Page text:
The average retail price for gasoline dipped below $2.50 a gallon for the first time in two months Monday. Rising oil supplies and slumping demand overshadowed news of a fire at a major U.S. refinery. Friday’s fire at a Tesoro refinery in Los Angeles is seen leading to some higher pump prices in California, but an analyst says the effect is muted elsewhere. Auto club AAA says the average price for a gallon of regular gasoline fell a half a penny overnight to just under $2.50. That’s 11 cents less than a month ago, and nearly $1.16 below what drivers were paying at this time last year.
The average price of an international coach or economy ticket dropped 18 per cent last month, welcome news to passengers but a sign that “profitability remains ever distant” for airlines. The International Air Transport Association reports a 1.1 per cent decline in international air traffic last month compared to a year earlier. It’s an improvement over July’s 11.3 per cent decline from the same month last year. At the same time, planes were slightly fuller on average because airlines have been reducing flights. With fare prices down, the air transport group’s CEO warns prices “have stabilized, but at profitless levels.” The air transport group expects full-year international traffic to fall nearly five per cent this year and rebound to grow just over four per cent next year.
Continental Airlines is joining other airlines in adding a $10 surcharge to tickets purchased for peak winter holiday travel days. That’s for travel between November 29th–the Sunday after Thanksgiving—and for January 2nd and 3rd.
Two cruise lines sailing from Galveston are going to court to resolve a dispute with harbor pilots that guide ships arriving and leaving, according to the Houston Business Journal. Pilots earlier this year dropped their insistence on having two pilots on board, with the second pilot billing the cruise lines at 50 per cent of the regular tariff. Carnival and Royal Caribbean Cruises signed a memorandum of understanding with the pilots to eliminate the second pilot in return for the cruise lines dropping their objections to rate increases.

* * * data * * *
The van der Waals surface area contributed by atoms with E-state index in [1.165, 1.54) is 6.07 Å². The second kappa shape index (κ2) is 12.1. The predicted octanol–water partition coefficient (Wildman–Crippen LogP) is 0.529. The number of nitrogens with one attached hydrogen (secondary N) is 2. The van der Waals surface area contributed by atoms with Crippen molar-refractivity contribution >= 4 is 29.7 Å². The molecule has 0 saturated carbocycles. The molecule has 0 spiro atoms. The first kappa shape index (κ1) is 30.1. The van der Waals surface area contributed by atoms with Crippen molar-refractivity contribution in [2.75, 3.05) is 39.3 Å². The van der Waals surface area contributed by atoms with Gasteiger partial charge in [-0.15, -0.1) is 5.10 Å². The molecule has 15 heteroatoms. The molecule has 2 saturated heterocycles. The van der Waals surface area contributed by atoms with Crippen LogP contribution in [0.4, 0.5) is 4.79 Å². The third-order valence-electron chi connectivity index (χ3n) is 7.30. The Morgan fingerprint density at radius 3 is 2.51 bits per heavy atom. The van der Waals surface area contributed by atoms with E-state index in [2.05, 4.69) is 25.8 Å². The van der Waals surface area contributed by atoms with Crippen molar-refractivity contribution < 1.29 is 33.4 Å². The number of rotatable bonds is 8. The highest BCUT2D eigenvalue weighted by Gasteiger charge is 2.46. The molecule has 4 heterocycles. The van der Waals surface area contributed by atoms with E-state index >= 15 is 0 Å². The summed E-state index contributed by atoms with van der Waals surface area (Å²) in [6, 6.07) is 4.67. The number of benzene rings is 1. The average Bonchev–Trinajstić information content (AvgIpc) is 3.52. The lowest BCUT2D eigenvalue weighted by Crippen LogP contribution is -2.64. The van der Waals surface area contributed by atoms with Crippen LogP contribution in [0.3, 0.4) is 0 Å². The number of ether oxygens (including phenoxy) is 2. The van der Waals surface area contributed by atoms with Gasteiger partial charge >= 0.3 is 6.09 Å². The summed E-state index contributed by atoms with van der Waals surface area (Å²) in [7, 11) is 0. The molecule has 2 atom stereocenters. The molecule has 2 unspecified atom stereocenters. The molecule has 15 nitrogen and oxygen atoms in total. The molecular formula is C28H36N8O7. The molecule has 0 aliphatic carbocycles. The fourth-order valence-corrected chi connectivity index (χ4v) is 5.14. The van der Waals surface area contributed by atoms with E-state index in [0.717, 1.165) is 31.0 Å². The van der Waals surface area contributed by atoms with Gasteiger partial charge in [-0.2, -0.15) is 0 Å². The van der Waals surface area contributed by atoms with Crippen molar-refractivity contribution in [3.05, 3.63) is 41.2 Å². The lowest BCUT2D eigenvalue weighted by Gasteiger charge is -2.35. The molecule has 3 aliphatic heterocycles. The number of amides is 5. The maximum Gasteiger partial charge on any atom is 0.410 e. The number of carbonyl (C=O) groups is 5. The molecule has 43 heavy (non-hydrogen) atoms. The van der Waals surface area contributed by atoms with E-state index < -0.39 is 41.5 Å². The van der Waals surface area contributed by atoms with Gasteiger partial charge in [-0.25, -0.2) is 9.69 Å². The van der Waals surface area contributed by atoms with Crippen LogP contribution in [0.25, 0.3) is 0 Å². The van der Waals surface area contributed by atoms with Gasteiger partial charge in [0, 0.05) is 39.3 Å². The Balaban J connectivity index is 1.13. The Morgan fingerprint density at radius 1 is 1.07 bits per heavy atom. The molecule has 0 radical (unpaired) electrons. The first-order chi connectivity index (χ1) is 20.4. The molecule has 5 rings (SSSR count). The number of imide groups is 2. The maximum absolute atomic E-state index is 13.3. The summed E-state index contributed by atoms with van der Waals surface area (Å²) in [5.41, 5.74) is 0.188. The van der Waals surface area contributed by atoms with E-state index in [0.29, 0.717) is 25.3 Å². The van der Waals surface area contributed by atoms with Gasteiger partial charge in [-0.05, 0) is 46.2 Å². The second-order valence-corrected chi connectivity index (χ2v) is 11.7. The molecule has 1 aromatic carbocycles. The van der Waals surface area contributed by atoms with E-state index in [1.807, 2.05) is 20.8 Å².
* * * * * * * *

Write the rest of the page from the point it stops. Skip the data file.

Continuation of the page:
The Port Commission of the Port of Houston Authority has named Houston businessman Alec G. Dreyer as the new PHA executive director. Dreyer will be Houston’s 11th port director in 90 years. He’s the first to come from outside the maritime industry. Dreyer was recently CEO of wind energy developer Horizon Wind Energy, after serving as an executive vice president at Dynegy. Dreyer succeeds Tom Kornegay, who retired in February after 17 years of leadership. PHA Managing Driector Wade Battles has been serving as acting executive director in the interim.
The Federal Reserve is proposing rules to better protect Americans from sudden hikes in interest rates on credit cards. The plan would generally bar rate increases during the first year after an account is opened. It would also virtually ban increasing the rate on existing credit card balances. The proposal also would require credit card companies to obtain a customer’s consent before charging fees or transactions that exceed their credit limit. Companies would also be forbidden from issuing credit cards to people under the age of 21, unless they have the ability to make the required payments or a parent or other co-signer. The Fed is required to take the action under legislation passed by Congress and signed into law by President Barack Obama in May. The public and industry will have a chance to weigh in on the provisions, which are slated to take effect on February 22nd, 2010.
It’s the first time the Federal Deposit Insurance Corporation is making banks pay up front. The agency is expected to collect billions of dollars in regular premiums from banks early–to shore-up the deposit insurance fund, which is shrinking. Industry execs and a government official say the FDIC will probably call for “prepaid” bank insurance premiums at its meeting tomorrow. The banking industry would prefer that over a special emergency fee, which would be the second one this year. According to two of the officials, the plan calls for banks to pay in advance their insurance premiums for each of the next three years, 2010 through 2012. That would bring in about $12 billion in each of those years. FDIC Chairman Sheila Bair said earlier this month that she was “considering all options, including borrowing from treasury,” to replenish the insurance fund. Federal regulators expect bank failures to cost the deposit insurance fund about $100 billion in the next four years and the fund to fall to a negative balance this month. That’s higher than an earlier estimate of $70 billion in failure costs through 2013.